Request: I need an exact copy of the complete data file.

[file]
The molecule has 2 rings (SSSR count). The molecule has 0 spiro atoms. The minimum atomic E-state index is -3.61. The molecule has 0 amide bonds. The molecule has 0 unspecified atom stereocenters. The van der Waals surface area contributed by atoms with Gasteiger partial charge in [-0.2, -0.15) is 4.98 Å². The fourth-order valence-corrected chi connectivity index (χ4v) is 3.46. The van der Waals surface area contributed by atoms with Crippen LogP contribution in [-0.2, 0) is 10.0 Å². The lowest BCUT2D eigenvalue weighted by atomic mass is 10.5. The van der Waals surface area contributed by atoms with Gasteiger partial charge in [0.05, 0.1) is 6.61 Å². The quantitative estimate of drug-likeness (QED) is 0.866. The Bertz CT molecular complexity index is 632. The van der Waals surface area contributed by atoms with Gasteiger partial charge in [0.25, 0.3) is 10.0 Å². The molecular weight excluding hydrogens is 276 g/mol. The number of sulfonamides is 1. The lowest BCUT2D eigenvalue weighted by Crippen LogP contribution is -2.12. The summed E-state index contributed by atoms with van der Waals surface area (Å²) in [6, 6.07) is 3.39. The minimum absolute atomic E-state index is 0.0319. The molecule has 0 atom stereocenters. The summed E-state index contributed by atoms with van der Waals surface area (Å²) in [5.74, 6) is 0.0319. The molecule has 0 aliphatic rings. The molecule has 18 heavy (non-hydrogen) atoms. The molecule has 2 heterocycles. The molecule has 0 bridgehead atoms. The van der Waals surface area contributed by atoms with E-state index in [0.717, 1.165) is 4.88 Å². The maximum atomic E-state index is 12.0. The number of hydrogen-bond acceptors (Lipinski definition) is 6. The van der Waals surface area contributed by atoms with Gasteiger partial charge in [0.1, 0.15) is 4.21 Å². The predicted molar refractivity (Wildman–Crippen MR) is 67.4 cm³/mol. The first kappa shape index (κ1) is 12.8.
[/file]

The molecule has 2 rings (SSSR count). The molecule has 0 spiro atoms. The minimum atomic E-state index is -3.61. The molecule has 0 amide bonds. The molecule has 0 unspecified atom stereocenters. The van der Waals surface area contributed by atoms with Gasteiger partial charge in [-0.2, -0.15) is 4.98 Å². The fourth-order valence-corrected chi connectivity index (χ4v) is 3.46. The van der Waals surface area contributed by atoms with Crippen LogP contribution in [-0.2, 0) is 10.0 Å². The lowest BCUT2D eigenvalue weighted by atomic mass is 10.5. The van der Waals surface area contributed by atoms with Gasteiger partial charge in [0.05, 0.1) is 6.61 Å². The quantitative estimate of drug-likeness (QED) is 0.866. The Bertz CT molecular complexity index is 632. The van der Waals surface area contributed by atoms with Gasteiger partial charge in [0.25, 0.3) is 10.0 Å². The molecular weight excluding hydrogens is 276 g/mol. The number of sulfonamides is 1. The lowest BCUT2D eigenvalue weighted by Crippen LogP contribution is -2.12. The summed E-state index contributed by atoms with van der Waals surface area (Å²) in [6, 6.07) is 3.39. The minimum absolute atomic E-state index is 0.0319. The molecule has 0 atom stereocenters. The summed E-state index contributed by atoms with van der Waals surface area (Å²) in [5.74, 6) is 0.0319. The molecule has 0 aliphatic rings. The molecule has 18 heavy (non-hydrogen) atoms. The molecule has 2 heterocycles. The molecule has 0 bridgehead atoms. The van der Waals surface area contributed by atoms with E-state index in [0.717, 1.165) is 4.88 Å². The maximum atomic E-state index is 12.0. The number of hydrogen-bond acceptors (Lipinski definition) is 6. The van der Waals surface area contributed by atoms with Gasteiger partial charge in [0.1, 0.15) is 4.21 Å². The predicted molar refractivity (Wildman–Crippen MR) is 67.4 cm³/mol. The first kappa shape index (κ1) is 12.8.